Under the Americans with Disabilities Act and Section 504 of the Vocational Rehabilitation Act of 1973, all students, with or without disabilities, are entitled to equal access to the programs and activities of Fordham University. If you believe that you have a disabling condition that may interfere with your ability to participate in the activities, coursework, or assessment of the object of this course, you may be entitled to accommodations. Please schedule an appointment to speak with someone at the Office of Disability Services (Rose Hill - O’Hare Hall, Lower Level, x0655 or at Lincoln Center – Room 207, x6282).

Assignments

Blackboard Quizzes

On Blackboard, I will post a weekly quizzes, each consisting of ten questions. The questions cover the material covered in lecture and are due each Monday at noon. Because Blackboard cannot penalize late submissions, no late quizzes will be accepted.

  • Due each Mondays after class, 12:00 PM.
  • Weight: 15%

Media Use Journal

Between the first day of class and the end of September, you will maintain a journal, with a minimum of five entries, each at least 200 words in length, documenting your media use, including but not limited to the following:

  • listening to terrestrial radio
  • listening to satellite radio
  • digital music players
  • watching broadcast, cable, or on-demand television
  • reading websites and RSS feeds
  • listening to podcasts
  • watching online videos
  • communicating via email and social networking sites, etc.;
  • going to movies, watching home video, etc.

During this four-week period, write about your usage and discuss some of the specifics about any patterns you observe.

In your final entry, track your usage of each media form during a one-week (seven-day) period, and then produce a chart showing your relative usage between each.

  • Due: October 3
  • Weight: 15%

Trade Press Coverage of Television Program

September has historically marked the beginning of the broadcast television season. Although the industry has tried to ween itself from the September-May schedule, the fall remains an important part of the television schedule, especially for established network shows.

Throughout the semester, select a new or returning television program, premiering during the fall season, and follow the coverage it receives in the trade press. You will write an 1000-word, about five pages, paper documenting the coverage from a variety of sources.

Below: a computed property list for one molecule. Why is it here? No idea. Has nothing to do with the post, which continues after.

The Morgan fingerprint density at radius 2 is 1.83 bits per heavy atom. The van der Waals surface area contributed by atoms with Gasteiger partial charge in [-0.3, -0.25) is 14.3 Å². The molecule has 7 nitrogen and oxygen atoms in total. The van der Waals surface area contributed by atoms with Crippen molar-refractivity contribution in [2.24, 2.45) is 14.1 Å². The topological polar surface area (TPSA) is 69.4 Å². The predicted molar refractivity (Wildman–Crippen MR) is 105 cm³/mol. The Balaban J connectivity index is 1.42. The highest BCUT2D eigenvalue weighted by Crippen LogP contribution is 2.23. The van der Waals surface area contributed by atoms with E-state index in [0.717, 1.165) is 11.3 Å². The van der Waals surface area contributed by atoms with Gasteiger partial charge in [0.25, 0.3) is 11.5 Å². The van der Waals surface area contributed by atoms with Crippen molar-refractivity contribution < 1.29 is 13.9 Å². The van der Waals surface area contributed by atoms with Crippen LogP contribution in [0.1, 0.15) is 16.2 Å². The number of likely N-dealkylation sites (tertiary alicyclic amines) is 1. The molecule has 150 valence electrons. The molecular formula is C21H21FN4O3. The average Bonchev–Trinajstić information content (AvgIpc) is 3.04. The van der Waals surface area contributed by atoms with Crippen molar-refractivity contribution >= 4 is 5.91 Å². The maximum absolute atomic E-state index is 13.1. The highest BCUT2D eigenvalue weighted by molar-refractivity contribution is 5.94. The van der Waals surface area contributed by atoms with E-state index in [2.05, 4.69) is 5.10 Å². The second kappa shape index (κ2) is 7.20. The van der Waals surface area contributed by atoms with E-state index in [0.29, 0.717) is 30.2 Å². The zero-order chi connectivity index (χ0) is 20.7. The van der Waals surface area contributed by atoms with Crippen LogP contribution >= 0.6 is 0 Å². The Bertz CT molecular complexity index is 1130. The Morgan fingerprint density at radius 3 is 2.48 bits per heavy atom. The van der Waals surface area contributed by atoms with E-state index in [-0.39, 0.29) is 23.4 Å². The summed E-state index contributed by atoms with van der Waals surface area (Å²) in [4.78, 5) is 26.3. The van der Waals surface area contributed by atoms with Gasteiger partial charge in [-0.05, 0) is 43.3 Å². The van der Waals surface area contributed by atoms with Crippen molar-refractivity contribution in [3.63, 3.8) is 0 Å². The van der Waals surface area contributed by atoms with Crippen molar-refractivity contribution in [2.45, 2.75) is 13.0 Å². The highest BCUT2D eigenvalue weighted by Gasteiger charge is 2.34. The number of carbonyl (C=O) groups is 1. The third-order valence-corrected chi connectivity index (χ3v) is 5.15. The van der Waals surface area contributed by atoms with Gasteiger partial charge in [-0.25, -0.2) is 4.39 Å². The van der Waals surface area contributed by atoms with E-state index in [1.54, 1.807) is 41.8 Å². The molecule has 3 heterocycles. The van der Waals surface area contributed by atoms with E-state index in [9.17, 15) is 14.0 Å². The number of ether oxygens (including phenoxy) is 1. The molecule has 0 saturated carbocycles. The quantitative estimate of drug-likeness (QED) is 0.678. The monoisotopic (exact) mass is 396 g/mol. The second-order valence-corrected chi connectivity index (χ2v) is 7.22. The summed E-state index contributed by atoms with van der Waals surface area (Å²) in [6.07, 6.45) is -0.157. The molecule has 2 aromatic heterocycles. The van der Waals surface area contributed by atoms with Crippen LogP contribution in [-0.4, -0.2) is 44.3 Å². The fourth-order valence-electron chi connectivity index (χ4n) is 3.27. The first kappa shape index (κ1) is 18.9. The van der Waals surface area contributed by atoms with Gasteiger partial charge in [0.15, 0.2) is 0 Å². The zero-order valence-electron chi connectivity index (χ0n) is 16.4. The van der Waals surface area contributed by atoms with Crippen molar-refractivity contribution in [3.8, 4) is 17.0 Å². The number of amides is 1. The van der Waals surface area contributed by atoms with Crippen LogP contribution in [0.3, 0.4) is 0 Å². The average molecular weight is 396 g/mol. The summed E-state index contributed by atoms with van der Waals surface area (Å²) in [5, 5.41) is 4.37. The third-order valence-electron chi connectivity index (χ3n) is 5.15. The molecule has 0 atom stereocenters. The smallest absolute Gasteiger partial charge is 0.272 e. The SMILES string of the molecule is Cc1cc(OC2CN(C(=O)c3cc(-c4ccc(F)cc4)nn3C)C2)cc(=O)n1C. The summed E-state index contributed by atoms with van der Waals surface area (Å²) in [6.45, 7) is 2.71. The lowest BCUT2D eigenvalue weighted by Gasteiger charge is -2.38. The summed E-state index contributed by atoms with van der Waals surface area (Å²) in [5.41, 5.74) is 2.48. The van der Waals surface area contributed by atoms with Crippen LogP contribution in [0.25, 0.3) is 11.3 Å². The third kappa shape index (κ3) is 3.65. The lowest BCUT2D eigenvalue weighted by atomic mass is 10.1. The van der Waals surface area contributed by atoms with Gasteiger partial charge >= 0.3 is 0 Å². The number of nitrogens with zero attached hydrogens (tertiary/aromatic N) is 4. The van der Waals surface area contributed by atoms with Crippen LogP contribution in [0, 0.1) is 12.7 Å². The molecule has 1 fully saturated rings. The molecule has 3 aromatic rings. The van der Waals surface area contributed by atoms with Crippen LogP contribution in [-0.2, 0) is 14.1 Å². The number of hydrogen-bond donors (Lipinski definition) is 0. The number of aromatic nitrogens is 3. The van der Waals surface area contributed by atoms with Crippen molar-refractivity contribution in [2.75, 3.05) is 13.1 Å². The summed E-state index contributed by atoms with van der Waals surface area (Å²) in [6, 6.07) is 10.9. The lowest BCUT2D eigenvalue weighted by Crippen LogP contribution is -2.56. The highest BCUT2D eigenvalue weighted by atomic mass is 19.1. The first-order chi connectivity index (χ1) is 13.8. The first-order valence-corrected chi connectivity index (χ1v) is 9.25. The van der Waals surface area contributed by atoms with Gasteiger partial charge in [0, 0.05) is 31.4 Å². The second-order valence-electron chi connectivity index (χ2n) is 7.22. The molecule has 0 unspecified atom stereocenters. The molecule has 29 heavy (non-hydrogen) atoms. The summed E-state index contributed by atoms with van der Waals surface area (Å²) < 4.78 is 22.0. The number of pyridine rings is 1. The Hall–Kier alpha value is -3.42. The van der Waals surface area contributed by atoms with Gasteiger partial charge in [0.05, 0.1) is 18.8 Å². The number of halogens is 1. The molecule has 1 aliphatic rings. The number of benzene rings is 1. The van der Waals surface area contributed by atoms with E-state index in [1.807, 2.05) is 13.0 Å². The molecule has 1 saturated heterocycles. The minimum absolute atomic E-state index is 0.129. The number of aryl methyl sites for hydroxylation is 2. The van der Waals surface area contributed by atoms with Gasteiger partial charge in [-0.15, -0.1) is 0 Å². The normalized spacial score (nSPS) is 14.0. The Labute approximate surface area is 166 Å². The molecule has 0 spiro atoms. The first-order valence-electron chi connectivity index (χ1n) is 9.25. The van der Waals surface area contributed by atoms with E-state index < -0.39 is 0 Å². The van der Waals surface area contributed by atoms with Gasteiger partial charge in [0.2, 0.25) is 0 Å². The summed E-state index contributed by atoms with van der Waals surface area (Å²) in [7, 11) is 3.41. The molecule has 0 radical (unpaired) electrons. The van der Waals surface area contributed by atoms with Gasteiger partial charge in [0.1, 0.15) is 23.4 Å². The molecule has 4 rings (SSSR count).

Exams

Midterm Exam

The midterm exam is an in-class exam, consisting of true-false, multiple choice, identification and short essay questions. The exam will cover the course material from the first six weeks of the class.

  • Date: October 17, in class, beginning at 9:00 AM.
  • Weight: 25%

Final Exam

Like the midterm exam, the final exam is also an in-class exam, consisting of true-false, multiple choice, identification and short essay questions. The exam will cover the course material from the second half of the course.

  • Date: December 19, 9:30 AM
  • Weight: 25%

Schedule

August 29 • Introduction

Preparation

September 12 • Ins and Outs: Technology and Beyond

Assignment
  • Answer the questions for Week 2 in the Assignments section of Blackboard, due Monday, September 17, at noon.
Reading
  • Dominick, Chapter 3, “Audio and Video Technology.”
  • Hilmes, Chapter 1, “Making History.”

September 19 • Roots of Broadcasting

Assignment
  • Answer the questions for Week 3 in the Assignments section of Blackboard, due Monday, September 24, at noon.
Reading
  • Dominick, Chapter 1, “History of Broadcast Media.”
  • Hilmes, Chapter 2, “Before Broadcating,” and Chapter 3, “Broadcasting Begins, 1919 to 1926.”
Screening
  • Empire of the Air: The Men Who Made Radio (Ken Burns, USA, 1991, excerpt)

September 26 • Golden Days of Radio Programming

Assignment
  • Answer the questions for Week 4 in the Assignments section of Blackboard, due Monday, October 1, at noon.
Reading
  • Hilmes, Chapter 4, “The Network Age, 1926 to 1940,” and Chapter 5, Radio for Everyone, 1926 to 1930."
Screening
  • Empire of the Air: The Men Who Made Radio (Ken Burns, USA, 1991, excerpt)
Auditions

October 3 • Radio Today

Assignment
  • Answer the questions for Week 5 in the Assignments section of Blackboard, due Monday, October 8, at noon.
  • Media Use Journal due today in class.
Reading
  • Dominick, Chapter 4, “Radio Today,” and Chapter 8, “Radio Programming.”

October 10 • Coming of Television

Assignment
  • Answer the questions for Week 6 in the Assignments section of Blackboard, due Monday, October 15, at noon.
Reading
  • Hilmes, Chapter 7, “At Last Television, 1934 to 1955,” and Chapter 8, “The Domesticated Medium, 1955 to 1965.”

October 17 • Midterm Exam

We will begin the exam at 9:00 AM.

October 24 • Network Television

Assignment
Reading
  • Hilmes, Chapter 9, “The Classic Network System, 1965 to 1975,” and Chapter 10, “Rising Discontent, 1975 to 1985.”

October 31 • Class Cancelled

Class cancelled due to Superstorm Sandy.

November 7 • Television Today

Assignment
  • Answer the questions for Week 9 in the Assignments section of Blackboard, due Monday, November 12, at noon.
Reading
  • Hilmes, Chapter 11, “The Big Change, 1985 to 1995.”
  • Dominick, Chapter 2, “History of Cable, Home Video, and the Internet,” and Chapter 5, “Broadcast and Cable/Satellite TV Today.”

November 14 • Ratings and Audience Research

Assignment
  • Answer the questions for Week 10 in the Assignments section of Blackboard, due Monday, November 19, at noon.

November 21 • Thanksgiving Holiday

No class today in observance of Thanksgiving holiday break.

Reading
  • Dominick, Chapter 12, “Ratings and Audience Feedback.”

November 28 • Media Regulation

Assignment

Reading
  • Dominick, Chapter 10, “Rules and Regulations,” and Chapter 11, “Self-Regulation and Ethics.”

December 5 • The Internet and Digital Media

Assignment
  • Answer the questions for Week 12 in the Assignments section of Blackboard, due Monday, December 10, at noon.
Reading
  • Dominick, Chapter 6, "The Internet, Web Audio, and Web Video.”
  • Hilmes, Chapter 12, “Entering the Digital Era, 1995–2010.”

December 12 • Digital Convergence

Reading
  • Hilmes, Chapter 13, “Convergence Culture in the New Millennium, 1995–2010,” and Chapter 14, ”Conclusion: TV after TV."

December 19 • Final Exam

Our final exam will be on Wednesday, December 19, at 9:30 AM, in Room 307.